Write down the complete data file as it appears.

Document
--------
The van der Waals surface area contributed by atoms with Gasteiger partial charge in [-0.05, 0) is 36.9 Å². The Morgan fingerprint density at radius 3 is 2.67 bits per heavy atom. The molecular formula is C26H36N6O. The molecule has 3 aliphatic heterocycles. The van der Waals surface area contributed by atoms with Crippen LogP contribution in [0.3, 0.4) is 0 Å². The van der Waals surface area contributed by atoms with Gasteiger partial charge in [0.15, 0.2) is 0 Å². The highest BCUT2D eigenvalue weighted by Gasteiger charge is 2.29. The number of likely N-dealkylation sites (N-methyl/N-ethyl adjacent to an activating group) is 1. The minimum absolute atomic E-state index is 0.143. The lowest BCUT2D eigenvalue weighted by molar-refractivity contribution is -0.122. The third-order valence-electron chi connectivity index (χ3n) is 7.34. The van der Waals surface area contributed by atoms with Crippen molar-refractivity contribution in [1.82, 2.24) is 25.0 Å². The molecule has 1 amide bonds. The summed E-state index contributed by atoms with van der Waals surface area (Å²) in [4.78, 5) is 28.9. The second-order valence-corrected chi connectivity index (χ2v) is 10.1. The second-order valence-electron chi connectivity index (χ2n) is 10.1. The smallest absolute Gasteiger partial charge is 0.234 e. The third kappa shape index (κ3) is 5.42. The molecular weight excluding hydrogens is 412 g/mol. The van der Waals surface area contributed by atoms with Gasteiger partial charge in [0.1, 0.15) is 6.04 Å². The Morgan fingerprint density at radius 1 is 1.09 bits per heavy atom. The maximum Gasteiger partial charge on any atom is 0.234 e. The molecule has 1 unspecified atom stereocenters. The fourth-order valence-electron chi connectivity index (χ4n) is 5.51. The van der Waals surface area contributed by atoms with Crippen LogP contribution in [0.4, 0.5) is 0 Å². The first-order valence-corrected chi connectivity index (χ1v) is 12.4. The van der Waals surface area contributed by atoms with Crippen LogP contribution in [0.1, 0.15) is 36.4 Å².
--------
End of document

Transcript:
The van der Waals surface area contributed by atoms with Gasteiger partial charge in [-0.05, 0) is 36.9 Å². The Morgan fingerprint density at radius 3 is 2.67 bits per heavy atom. The molecular formula is C26H36N6O. The molecule has 3 aliphatic heterocycles. The van der Waals surface area contributed by atoms with Crippen LogP contribution in [0.3, 0.4) is 0 Å². The van der Waals surface area contributed by atoms with Gasteiger partial charge in [0.15, 0.2) is 0 Å². The highest BCUT2D eigenvalue weighted by Gasteiger charge is 2.29. The number of likely N-dealkylation sites (N-methyl/N-ethyl adjacent to an activating group) is 1. The minimum absolute atomic E-state index is 0.143. The lowest BCUT2D eigenvalue weighted by molar-refractivity contribution is -0.122. The third-order valence-electron chi connectivity index (χ3n) is 7.34. The van der Waals surface area contributed by atoms with Crippen molar-refractivity contribution in [1.82, 2.24) is 25.0 Å². The molecule has 1 amide bonds. The summed E-state index contributed by atoms with van der Waals surface area (Å²) in [4.78, 5) is 28.9. The second-order valence-corrected chi connectivity index (χ2v) is 10.1. The second-order valence-electron chi connectivity index (χ2n) is 10.1. The smallest absolute Gasteiger partial charge is 0.234 e. The third kappa shape index (κ3) is 5.42. The molecular weight excluding hydrogens is 412 g/mol. The van der Waals surface area contributed by atoms with Gasteiger partial charge in [0.1, 0.15) is 6.04 Å². The Morgan fingerprint density at radius 1 is 1.09 bits per heavy atom. The maximum Gasteiger partial charge on any atom is 0.234 e. The molecule has 1 unspecified atom stereocenters. The fourth-order valence-electron chi connectivity index (χ4n) is 5.51. The van der Waals surface area contributed by atoms with Crippen LogP contribution in [0.4, 0.5) is 0 Å². The first-order valence-corrected chi connectivity index (χ1v) is 12.4. The van der Waals surface area contributed by atoms with Crippen LogP contribution in [0.1, 0.15) is 36.4 Å².